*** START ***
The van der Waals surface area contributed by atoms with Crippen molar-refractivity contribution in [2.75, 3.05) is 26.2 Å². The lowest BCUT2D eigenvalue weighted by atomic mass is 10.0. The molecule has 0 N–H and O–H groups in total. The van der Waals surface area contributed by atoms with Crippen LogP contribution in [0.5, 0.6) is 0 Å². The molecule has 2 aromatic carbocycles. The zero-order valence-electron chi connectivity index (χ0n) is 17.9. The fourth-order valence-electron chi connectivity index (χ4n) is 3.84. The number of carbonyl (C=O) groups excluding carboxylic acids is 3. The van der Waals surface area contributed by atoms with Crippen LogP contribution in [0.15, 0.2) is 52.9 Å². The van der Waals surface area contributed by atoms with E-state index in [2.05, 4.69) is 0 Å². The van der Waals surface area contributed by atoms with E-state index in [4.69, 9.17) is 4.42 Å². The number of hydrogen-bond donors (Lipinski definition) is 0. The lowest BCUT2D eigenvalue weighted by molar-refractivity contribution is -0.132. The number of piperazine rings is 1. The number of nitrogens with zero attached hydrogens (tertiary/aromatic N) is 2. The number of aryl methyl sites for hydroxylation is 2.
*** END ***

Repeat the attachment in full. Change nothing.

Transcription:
The van der Waals surface area contributed by atoms with Crippen molar-refractivity contribution in [2.75, 3.05) is 26.2 Å². The lowest BCUT2D eigenvalue weighted by atomic mass is 10.0. The molecule has 0 N–H and O–H groups in total. The van der Waals surface area contributed by atoms with Crippen LogP contribution in [0.5, 0.6) is 0 Å². The molecule has 2 aromatic carbocycles. The zero-order valence-electron chi connectivity index (χ0n) is 17.9. The fourth-order valence-electron chi connectivity index (χ4n) is 3.84. The number of carbonyl (C=O) groups excluding carboxylic acids is 3. The van der Waals surface area contributed by atoms with Crippen LogP contribution in [0.15, 0.2) is 52.9 Å². The van der Waals surface area contributed by atoms with E-state index in [2.05, 4.69) is 0 Å². The van der Waals surface area contributed by atoms with E-state index in [4.69, 9.17) is 4.42 Å². The number of hydrogen-bond donors (Lipinski definition) is 0. The lowest BCUT2D eigenvalue weighted by molar-refractivity contribution is -0.132. The number of piperazine rings is 1. The number of nitrogens with zero attached hydrogens (tertiary/aromatic N) is 2. The number of aryl methyl sites for hydroxylation is 2.